Development Bank: • Inter-American aspx?docnum=1481949 United Nations Development Group Guidelines on Indigenous People’s Is• UNDP: sues

in Engagement with Indigenous Peoples (UNDP) http://www.beta.undp. • Policy org/content/dam/undp/documents/partners/civil_society/publications/policies_and_strategic_documents/UNDP_and_Indigenous_Peoples_A_Practice_ Note_On_Engagement_2001.pdf

3 Right to maintain traditional knowledge and livelihoods: In addition to having

rights to their lands and resources, indigenous peoples have the right to live according to their own cultural and social customs. As we know, besides providing food, shelter, and medicine, the forests also have an important cultural significance for all the communities living in and around them. Those communities in turn can play a crucial role in the forests’ conservation and sustainable use. In order to protect this valuable relationship, government policies must recognize and respect indigenous rights to traditional knowledge and livelihoods. In some cases subsistence agriculture or extraction of timber for personal use is considered to be one of the so called “drivers” of deforestation and hence penalized by REDD+ schemes, with the negative consequence of directly affecting traditional livelihoods of indigenous peoples as well as their traditional knowledge.

3 Right to benefit sharing: REDD+ schemes promise to bring benefits to all parties in-

volved, including indigenous peoples and other forest communities, but they must guarantee the creation and implementation of a fair and transparent system of benefit sharing.

Safeguards for existing REDD+ initiatives As we mentioned previously, several international institutions related to REDD+ have social safeguards, like the United Nations Framework Convention on Climate Change (UNFCCC), Forest Carbon Partnership Facility (FPCF) from the World Bank and the UN-REDD Programme (United Nations Development Programme, UNDP). Each of these organizations has their own set of rules, policies, and procedures relating to safeguards and indigenous peoples. In this document, we will only highlight some of the main aspects of their policies and procedures.


Social Safeguards for REDD+ Programs and Policies

HOW STRONG ARE REDD+ SAFEGUARDS?  There are some important issues to consider regarding the existing safeguards at each of the agencies involved in REDD+ internationally. We will discuss the safeguards policies and procedures of: 1) United Nations Framework Convention on Climate Change (“Cancun Agreement”), 2) Forest Carbon Partnership Facility (FCPF) as part of the World Bank, 3) UN-REDD (UNDP-UNEP-FAO), and 4) the Inter-American development Bank (IDB). The IDB so far has not been involved in funding REDD+ schemes directly. As you will read in a later section the IDB will operate as an implementing agency of REDD+ initiatives and some countries, including Guyana and Peru. So, because of its direct involvement in Guyana is important to analyze IDB safeguards. Each organization’s safeguards have their own strengths and weaknesses, which we’ll look at below: 1)  United Nations Framework Convention on Climate Change (“Cancun Agreement” and “Durban texts”)3 Strengths:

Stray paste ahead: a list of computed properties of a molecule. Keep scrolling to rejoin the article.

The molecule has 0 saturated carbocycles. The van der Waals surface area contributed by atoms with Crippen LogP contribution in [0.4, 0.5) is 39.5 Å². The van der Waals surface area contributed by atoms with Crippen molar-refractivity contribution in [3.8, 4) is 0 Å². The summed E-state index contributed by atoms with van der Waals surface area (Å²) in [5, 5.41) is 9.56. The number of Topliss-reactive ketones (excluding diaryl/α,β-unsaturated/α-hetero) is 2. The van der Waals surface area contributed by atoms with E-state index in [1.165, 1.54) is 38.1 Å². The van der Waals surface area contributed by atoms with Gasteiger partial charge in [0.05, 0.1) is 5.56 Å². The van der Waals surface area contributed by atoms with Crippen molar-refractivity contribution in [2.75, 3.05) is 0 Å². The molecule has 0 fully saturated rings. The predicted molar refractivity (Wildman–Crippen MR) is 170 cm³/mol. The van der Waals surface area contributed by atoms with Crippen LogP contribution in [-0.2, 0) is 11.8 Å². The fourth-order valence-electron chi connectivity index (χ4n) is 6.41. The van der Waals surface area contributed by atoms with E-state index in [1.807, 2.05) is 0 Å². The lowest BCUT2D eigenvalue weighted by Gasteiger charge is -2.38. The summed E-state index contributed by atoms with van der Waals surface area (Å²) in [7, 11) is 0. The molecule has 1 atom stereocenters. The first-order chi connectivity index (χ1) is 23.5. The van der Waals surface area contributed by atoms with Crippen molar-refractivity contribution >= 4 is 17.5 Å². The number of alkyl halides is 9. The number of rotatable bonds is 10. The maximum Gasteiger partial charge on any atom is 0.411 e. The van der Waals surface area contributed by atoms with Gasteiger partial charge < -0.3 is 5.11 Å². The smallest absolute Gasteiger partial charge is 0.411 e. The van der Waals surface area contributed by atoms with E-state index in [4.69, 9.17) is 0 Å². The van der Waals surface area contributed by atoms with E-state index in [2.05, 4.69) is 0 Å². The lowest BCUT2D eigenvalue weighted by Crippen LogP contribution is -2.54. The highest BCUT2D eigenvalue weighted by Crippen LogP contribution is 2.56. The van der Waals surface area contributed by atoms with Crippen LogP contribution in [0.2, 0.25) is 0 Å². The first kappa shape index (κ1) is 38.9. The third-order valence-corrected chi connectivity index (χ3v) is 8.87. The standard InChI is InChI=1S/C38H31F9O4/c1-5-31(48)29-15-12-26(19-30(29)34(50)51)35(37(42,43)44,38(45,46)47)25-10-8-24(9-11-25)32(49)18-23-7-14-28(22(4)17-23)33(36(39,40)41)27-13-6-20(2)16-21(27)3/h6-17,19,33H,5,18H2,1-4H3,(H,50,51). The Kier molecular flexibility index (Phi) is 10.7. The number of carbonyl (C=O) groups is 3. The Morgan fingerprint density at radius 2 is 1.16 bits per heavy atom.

the importance of respecting indigenous rights: “Respect for the knowl• Mentions edge and rights of indigenous peoples and members of local communities, by taking into account relevant international obligations, national circumstances and laws, and noting that the United Nations General Assembly has adopted the United Nations Declaration on the Rights of Indigenous Peoples”;

the need for “full and effective participation of relevant stakeholders, in • Highlights particular, indigenous peoples and local communities”.

3  More information about the REDD+ international negations and programs, please see booklet 3.



projects that might affect the lives and territories of indigenous peoples. This policy is currently being reviewed, and hopefully the new policy will be stronger, but there is always the chance that some of the already established safegurads could be watered down.

it mentions the ‘full and effective participation of indigenous peoples” and • Although the need to respect international instruments such as the United Nations Declarations on the Rights of Indigenous Peoples (UNDRIP), it only “notes” the UNDRIP and does not necessarily refer to UNDRIP as the key legal basis upon which safeguards should be benchmarked. The Cancun Agreement says these safeguards should be promoted and supported, but “promoting and supporting” does not necessarily mean ensuring or guaranteeing. Many groups are therefore pushing for the use of stronger language.

World Bank also has a recourse mechanism called the Inspection Panel that can • The be accessed by indigenous groups and that serves to monitor World Bank compli-

ance with its safeguard policies. If indigenous peoples feel they have been harmed, or that there is a chance that they might be harmed, by a World Bank project, they can write a complaint, and the Inspection Panel will investigate. In cases where the World Bank has not complied with its policy on indigenous peoples, it must change or sometimes even cancel the program. This system has been successful in dealing with a number of cases, and can pressure the World Bank to achieve higher standards in regards to respecting indigenous rights.

Durban Text’s conclusions regarding REDD+ safeguards were even weaker than • The the Cancun Agreements, as so far an international system for overseeing the safe-

guards was not agreed on. The Durban Text emphasizes the importance of considering national circumstances and sovereignty, and therefore suggests that safeguards should be implemented by each country on its own, and that countries would only need to submit summaries of safeguard information through the regular mechanisms set up to report on national progress. Given the current lack of clarity or consensus on how safeguards should be reported on, and how often, it is difficult to see how well the Durban Text will be complied with. Poor reporting standards can allow room for countries to violate indigenous peoples’ rights or cut down forests. In many countries, only independent international reporting will show whether safeguards are respected or not.